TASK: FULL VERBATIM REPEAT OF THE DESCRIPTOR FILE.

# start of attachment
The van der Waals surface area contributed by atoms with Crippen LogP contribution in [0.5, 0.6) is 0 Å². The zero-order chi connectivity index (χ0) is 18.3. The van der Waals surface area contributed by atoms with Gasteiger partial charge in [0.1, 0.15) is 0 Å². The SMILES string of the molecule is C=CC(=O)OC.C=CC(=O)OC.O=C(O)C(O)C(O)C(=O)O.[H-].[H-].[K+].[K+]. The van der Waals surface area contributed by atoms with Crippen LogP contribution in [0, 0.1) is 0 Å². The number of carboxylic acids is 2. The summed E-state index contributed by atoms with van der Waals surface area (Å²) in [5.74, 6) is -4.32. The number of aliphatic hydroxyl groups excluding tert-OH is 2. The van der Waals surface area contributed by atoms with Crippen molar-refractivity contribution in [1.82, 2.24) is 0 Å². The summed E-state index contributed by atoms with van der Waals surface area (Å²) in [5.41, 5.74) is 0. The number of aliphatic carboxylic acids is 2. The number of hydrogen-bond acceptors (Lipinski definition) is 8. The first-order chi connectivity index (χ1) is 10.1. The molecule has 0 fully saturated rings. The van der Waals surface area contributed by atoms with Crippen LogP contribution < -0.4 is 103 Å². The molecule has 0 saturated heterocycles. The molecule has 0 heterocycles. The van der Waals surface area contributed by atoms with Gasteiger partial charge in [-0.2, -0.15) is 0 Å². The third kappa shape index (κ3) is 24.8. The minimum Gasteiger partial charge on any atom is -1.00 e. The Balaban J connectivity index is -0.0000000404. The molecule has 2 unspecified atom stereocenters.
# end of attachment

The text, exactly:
The van der Waals surface area contributed by atoms with Crippen LogP contribution in [0.5, 0.6) is 0 Å². The zero-order chi connectivity index (χ0) is 18.3. The van der Waals surface area contributed by atoms with Gasteiger partial charge in [0.1, 0.15) is 0 Å². The SMILES string of the molecule is C=CC(=O)OC.C=CC(=O)OC.O=C(O)C(O)C(O)C(=O)O.[H-].[H-].[K+].[K+]. The van der Waals surface area contributed by atoms with Crippen LogP contribution in [0, 0.1) is 0 Å². The number of carboxylic acids is 2. The summed E-state index contributed by atoms with van der Waals surface area (Å²) in [5.74, 6) is -4.32. The number of aliphatic hydroxyl groups excluding tert-OH is 2. The van der Waals surface area contributed by atoms with Crippen molar-refractivity contribution in [1.82, 2.24) is 0 Å². The summed E-state index contributed by atoms with van der Waals surface area (Å²) in [5.41, 5.74) is 0. The number of aliphatic carboxylic acids is 2. The number of hydrogen-bond acceptors (Lipinski definition) is 8. The first-order chi connectivity index (χ1) is 10.1. The molecule has 0 fully saturated rings. The van der Waals surface area contributed by atoms with Crippen LogP contribution < -0.4 is 103 Å². The molecule has 0 saturated heterocycles. The molecule has 0 heterocycles. The van der Waals surface area contributed by atoms with Gasteiger partial charge in [-0.2, -0.15) is 0 Å². The third kappa shape index (κ3) is 24.8. The minimum Gasteiger partial charge on any atom is -1.00 e. The Balaban J connectivity index is -0.0000000404. The molecule has 2 unspecified atom stereocenters.